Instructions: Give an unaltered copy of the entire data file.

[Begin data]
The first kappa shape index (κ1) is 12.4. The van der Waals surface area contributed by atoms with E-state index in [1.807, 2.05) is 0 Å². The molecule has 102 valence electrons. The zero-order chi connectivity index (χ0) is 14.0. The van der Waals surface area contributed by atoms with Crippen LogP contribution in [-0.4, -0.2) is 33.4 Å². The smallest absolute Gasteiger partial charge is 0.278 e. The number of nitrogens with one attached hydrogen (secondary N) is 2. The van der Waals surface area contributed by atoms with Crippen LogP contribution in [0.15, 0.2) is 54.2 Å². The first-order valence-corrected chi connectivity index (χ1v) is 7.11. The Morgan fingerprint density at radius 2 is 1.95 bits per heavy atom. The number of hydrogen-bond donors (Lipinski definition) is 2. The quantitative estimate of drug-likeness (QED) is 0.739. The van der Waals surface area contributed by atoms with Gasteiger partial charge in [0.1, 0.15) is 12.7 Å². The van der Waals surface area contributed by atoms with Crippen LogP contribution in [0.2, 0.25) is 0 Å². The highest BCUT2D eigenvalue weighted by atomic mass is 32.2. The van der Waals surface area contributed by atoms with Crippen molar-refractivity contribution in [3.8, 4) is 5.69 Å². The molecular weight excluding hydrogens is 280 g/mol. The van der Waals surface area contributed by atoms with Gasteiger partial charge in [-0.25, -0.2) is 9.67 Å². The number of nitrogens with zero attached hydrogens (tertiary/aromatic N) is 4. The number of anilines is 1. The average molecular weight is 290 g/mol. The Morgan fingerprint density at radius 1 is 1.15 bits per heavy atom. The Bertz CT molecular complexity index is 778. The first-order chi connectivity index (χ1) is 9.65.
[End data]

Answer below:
The first kappa shape index (κ1) is 12.4. The van der Waals surface area contributed by atoms with E-state index in [1.807, 2.05) is 0 Å². The molecule has 102 valence electrons. The zero-order chi connectivity index (χ0) is 14.0. The van der Waals surface area contributed by atoms with Crippen LogP contribution in [-0.4, -0.2) is 33.4 Å². The smallest absolute Gasteiger partial charge is 0.278 e. The number of nitrogens with one attached hydrogen (secondary N) is 2. The van der Waals surface area contributed by atoms with Crippen LogP contribution in [0.15, 0.2) is 54.2 Å². The first-order valence-corrected chi connectivity index (χ1v) is 7.11. The Morgan fingerprint density at radius 2 is 1.95 bits per heavy atom. The number of hydrogen-bond donors (Lipinski definition) is 2. The quantitative estimate of drug-likeness (QED) is 0.739. The van der Waals surface area contributed by atoms with Gasteiger partial charge in [0.1, 0.15) is 12.7 Å². The van der Waals surface area contributed by atoms with Crippen LogP contribution in [0.2, 0.25) is 0 Å². The highest BCUT2D eigenvalue weighted by atomic mass is 32.2. The van der Waals surface area contributed by atoms with Crippen molar-refractivity contribution in [3.8, 4) is 5.69 Å². The molecular weight excluding hydrogens is 280 g/mol. The van der Waals surface area contributed by atoms with Gasteiger partial charge in [-0.25, -0.2) is 9.67 Å². The number of nitrogens with zero attached hydrogens (tertiary/aromatic N) is 4. The number of anilines is 1. The average molecular weight is 290 g/mol. The Morgan fingerprint density at radius 1 is 1.15 bits per heavy atom. The Bertz CT molecular complexity index is 778. The first-order chi connectivity index (χ1) is 9.65.